Linked by snydeq on Tue 4th Jun 2013 01:46 UTC
Windows First looks at Windows 'Blue' have revealed an upgrade composed of cosmetic fixes, suggesting that Microsoft may be blowing its chance to turn the tide on Windows 8 blow back, and make good on its promise to truly 'rethink' Windows 8 with the release of Windows Blue. As a result, InfoWorld has issued an open letter to Microsoft to consider Windows 'Red' -- what InfoWorld is calling a 'serious plan' to fix the flaws of Windows 8, one that could rescue Microsoft's currently flagging promise to deliver a modern computing experience on both PCs and tablets.
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RE: I don't think so
by dpJudas on Tue 4th Jun 2013 06:19 UTC in reply to "I don't think so"
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But, let's face it... the Windows desktop in its current state is a clusterf**k of framework on top of framework on top of wrapppers, and is a nightmare to develop for if you wish to have access to the full functionality of it all. It is a relic of a C-based API from the 1980's that's had a ton of crap stacked on top of it, and who's time has passed. MS needs to start over with a modern framework.

I don't think many disagree that the old Win32 API is a pain to work with. However I am not really sure the popular opinion of rewriting the framework in one go is the correct solution. Joel on software has a nice article explaining why complete rewrites are almost always the wrong answer.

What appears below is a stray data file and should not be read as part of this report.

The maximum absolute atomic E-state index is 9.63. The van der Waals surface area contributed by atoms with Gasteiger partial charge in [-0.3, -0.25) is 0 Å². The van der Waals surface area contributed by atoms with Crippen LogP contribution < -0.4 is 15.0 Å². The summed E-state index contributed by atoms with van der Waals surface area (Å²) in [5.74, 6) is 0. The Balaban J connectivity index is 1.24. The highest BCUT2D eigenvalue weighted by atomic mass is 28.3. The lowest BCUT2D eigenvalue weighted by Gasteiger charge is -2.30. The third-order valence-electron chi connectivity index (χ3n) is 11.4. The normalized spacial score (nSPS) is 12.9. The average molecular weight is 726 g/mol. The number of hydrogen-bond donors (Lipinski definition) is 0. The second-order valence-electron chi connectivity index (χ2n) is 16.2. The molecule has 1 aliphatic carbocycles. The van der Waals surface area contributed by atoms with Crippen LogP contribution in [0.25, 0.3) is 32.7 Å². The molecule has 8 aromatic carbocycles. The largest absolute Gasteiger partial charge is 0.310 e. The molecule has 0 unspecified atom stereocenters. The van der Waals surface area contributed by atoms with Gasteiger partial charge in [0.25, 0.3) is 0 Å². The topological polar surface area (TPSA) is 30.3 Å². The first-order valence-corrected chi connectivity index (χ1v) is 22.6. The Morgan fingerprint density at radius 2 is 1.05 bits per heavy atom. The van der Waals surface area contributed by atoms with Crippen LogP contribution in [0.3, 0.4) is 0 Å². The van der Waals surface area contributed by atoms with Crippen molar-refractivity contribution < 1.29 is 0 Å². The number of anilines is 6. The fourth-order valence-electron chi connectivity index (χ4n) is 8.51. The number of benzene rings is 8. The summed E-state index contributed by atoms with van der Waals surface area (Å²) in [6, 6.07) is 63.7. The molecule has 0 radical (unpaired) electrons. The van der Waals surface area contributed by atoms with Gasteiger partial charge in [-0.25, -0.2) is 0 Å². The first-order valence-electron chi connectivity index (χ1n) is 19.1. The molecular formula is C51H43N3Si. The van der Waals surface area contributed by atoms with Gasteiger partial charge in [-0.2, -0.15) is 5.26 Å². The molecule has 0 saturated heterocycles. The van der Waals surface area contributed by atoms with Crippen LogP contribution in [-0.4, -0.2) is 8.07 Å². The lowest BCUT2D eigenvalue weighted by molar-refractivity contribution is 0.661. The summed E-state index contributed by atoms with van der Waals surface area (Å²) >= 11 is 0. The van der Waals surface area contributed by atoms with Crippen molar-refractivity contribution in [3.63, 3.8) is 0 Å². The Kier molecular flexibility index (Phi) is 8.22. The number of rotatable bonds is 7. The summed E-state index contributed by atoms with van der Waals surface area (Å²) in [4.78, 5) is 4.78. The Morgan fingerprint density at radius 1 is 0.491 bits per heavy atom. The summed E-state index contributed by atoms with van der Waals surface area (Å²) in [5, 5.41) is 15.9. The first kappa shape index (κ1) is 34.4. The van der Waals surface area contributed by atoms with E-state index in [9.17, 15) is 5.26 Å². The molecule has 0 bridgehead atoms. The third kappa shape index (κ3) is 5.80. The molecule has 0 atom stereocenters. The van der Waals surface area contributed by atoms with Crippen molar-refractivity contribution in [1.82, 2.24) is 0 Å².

Microsoft has been replacing many of the old win32 APIs with COM APIs over the last ten years, and now they seem to continue the trend with WinRT.

The problem with Modern is that any UI in any older app has be rewritten completely. A task sometimes so big that Apple had to make an exception for Finder for 64 bit (still carbon based), and Microsoft the same with Office for Windows RT tablets.

Microsoft also didn't help on the matter by only supporting the WinRT runtime on Windows 8. That makes any new UI not work on older versions, forcing developers to now maintain two UI codebases for years. Same problem with D3D10 and Vista back in the day.

If you don't like Metro, fine. But we absolutely can't stay on Win32 forever. I think Metro will get better over time, with more flexible widgets and broader keyboard/mouse support where appropriate. If we can have slightly different UIs for tablet and phone in the same app on Android, there's no reason why we can't do it on tablet and desktop. It took 25+ years to get from Windows 1.0 to Windows 7, so give them a while to work out the kinks ;)

As a user, my issue with Windows 8 is simply that I do not want a mobile UI on my 30" monitor. And 8.1 shows no sign that Microsoft "gets" why using the same UI for tablets and desktop wont work. And this has nothing to do with what framework renders the UI.

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